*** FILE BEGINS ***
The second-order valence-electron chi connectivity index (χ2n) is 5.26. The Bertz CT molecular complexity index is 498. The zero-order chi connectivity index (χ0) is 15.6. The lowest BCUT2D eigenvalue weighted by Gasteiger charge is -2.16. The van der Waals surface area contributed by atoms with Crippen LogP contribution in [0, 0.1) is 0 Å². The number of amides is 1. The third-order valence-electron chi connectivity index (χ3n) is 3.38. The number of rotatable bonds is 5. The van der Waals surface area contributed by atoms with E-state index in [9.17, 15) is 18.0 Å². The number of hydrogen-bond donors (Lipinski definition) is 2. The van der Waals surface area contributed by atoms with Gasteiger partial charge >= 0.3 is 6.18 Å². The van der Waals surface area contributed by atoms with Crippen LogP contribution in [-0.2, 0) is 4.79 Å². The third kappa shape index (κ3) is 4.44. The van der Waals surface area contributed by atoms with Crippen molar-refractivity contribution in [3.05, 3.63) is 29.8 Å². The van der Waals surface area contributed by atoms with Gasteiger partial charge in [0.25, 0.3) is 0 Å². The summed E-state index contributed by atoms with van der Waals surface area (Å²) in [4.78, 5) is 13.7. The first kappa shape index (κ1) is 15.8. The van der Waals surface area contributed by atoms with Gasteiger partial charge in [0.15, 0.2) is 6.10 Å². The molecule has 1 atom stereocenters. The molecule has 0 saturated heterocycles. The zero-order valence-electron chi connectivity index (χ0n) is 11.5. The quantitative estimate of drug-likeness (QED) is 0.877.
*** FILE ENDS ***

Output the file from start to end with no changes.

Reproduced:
The second-order valence-electron chi connectivity index (χ2n) is 5.26. The Bertz CT molecular complexity index is 498. The zero-order chi connectivity index (χ0) is 15.6. The lowest BCUT2D eigenvalue weighted by Gasteiger charge is -2.16. The van der Waals surface area contributed by atoms with Crippen LogP contribution in [0, 0.1) is 0 Å². The number of amides is 1. The third-order valence-electron chi connectivity index (χ3n) is 3.38. The number of rotatable bonds is 5. The van der Waals surface area contributed by atoms with E-state index in [9.17, 15) is 18.0 Å². The number of hydrogen-bond donors (Lipinski definition) is 2. The van der Waals surface area contributed by atoms with Gasteiger partial charge >= 0.3 is 6.18 Å². The van der Waals surface area contributed by atoms with Crippen LogP contribution in [-0.2, 0) is 4.79 Å². The third kappa shape index (κ3) is 4.44. The van der Waals surface area contributed by atoms with Crippen molar-refractivity contribution in [3.05, 3.63) is 29.8 Å². The van der Waals surface area contributed by atoms with Gasteiger partial charge in [0.25, 0.3) is 0 Å². The summed E-state index contributed by atoms with van der Waals surface area (Å²) in [4.78, 5) is 13.7. The first kappa shape index (κ1) is 15.8. The van der Waals surface area contributed by atoms with Gasteiger partial charge in [0.15, 0.2) is 6.10 Å². The molecule has 1 atom stereocenters. The molecule has 0 saturated heterocycles. The zero-order valence-electron chi connectivity index (χ0n) is 11.5. The quantitative estimate of drug-likeness (QED) is 0.877.